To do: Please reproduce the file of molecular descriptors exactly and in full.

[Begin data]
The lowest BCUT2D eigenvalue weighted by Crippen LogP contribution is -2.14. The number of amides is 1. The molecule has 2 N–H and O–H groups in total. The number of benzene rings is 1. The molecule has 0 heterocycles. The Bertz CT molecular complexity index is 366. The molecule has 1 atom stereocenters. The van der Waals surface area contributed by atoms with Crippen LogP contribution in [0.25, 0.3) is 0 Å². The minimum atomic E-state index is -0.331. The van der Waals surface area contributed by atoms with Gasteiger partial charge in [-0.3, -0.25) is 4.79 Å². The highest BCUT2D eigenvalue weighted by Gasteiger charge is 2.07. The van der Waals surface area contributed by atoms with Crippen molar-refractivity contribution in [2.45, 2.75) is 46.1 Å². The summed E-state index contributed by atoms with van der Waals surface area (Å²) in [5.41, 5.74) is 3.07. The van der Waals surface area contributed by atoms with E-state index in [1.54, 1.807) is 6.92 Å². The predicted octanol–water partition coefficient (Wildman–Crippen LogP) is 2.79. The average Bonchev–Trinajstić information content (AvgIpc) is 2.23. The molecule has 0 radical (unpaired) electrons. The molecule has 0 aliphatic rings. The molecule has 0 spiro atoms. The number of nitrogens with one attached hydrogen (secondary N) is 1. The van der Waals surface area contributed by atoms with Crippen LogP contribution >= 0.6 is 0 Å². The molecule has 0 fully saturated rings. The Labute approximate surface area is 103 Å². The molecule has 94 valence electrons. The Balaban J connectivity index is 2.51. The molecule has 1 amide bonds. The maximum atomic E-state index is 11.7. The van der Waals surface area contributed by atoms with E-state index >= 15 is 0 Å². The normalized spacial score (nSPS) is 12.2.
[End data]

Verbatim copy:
The lowest BCUT2D eigenvalue weighted by Crippen LogP contribution is -2.14. The number of amides is 1. The molecule has 2 N–H and O–H groups in total. The number of benzene rings is 1. The molecule has 0 heterocycles. The Bertz CT molecular complexity index is 366. The molecule has 1 atom stereocenters. The van der Waals surface area contributed by atoms with Crippen LogP contribution in [0.25, 0.3) is 0 Å². The minimum atomic E-state index is -0.331. The van der Waals surface area contributed by atoms with Gasteiger partial charge in [-0.3, -0.25) is 4.79 Å². The highest BCUT2D eigenvalue weighted by Gasteiger charge is 2.07. The van der Waals surface area contributed by atoms with Crippen molar-refractivity contribution in [2.45, 2.75) is 46.1 Å². The summed E-state index contributed by atoms with van der Waals surface area (Å²) in [5.41, 5.74) is 3.07. The van der Waals surface area contributed by atoms with E-state index in [1.54, 1.807) is 6.92 Å². The predicted octanol–water partition coefficient (Wildman–Crippen LogP) is 2.79. The average Bonchev–Trinajstić information content (AvgIpc) is 2.23. The molecule has 0 radical (unpaired) electrons. The molecule has 0 aliphatic rings. The molecule has 0 spiro atoms. The number of nitrogens with one attached hydrogen (secondary N) is 1. The van der Waals surface area contributed by atoms with Crippen LogP contribution >= 0.6 is 0 Å². The molecule has 0 fully saturated rings. The Labute approximate surface area is 103 Å². The molecule has 94 valence electrons. The Balaban J connectivity index is 2.51. The molecule has 1 amide bonds. The maximum atomic E-state index is 11.7. The van der Waals surface area contributed by atoms with E-state index >= 15 is 0 Å². The normalized spacial score (nSPS) is 12.2.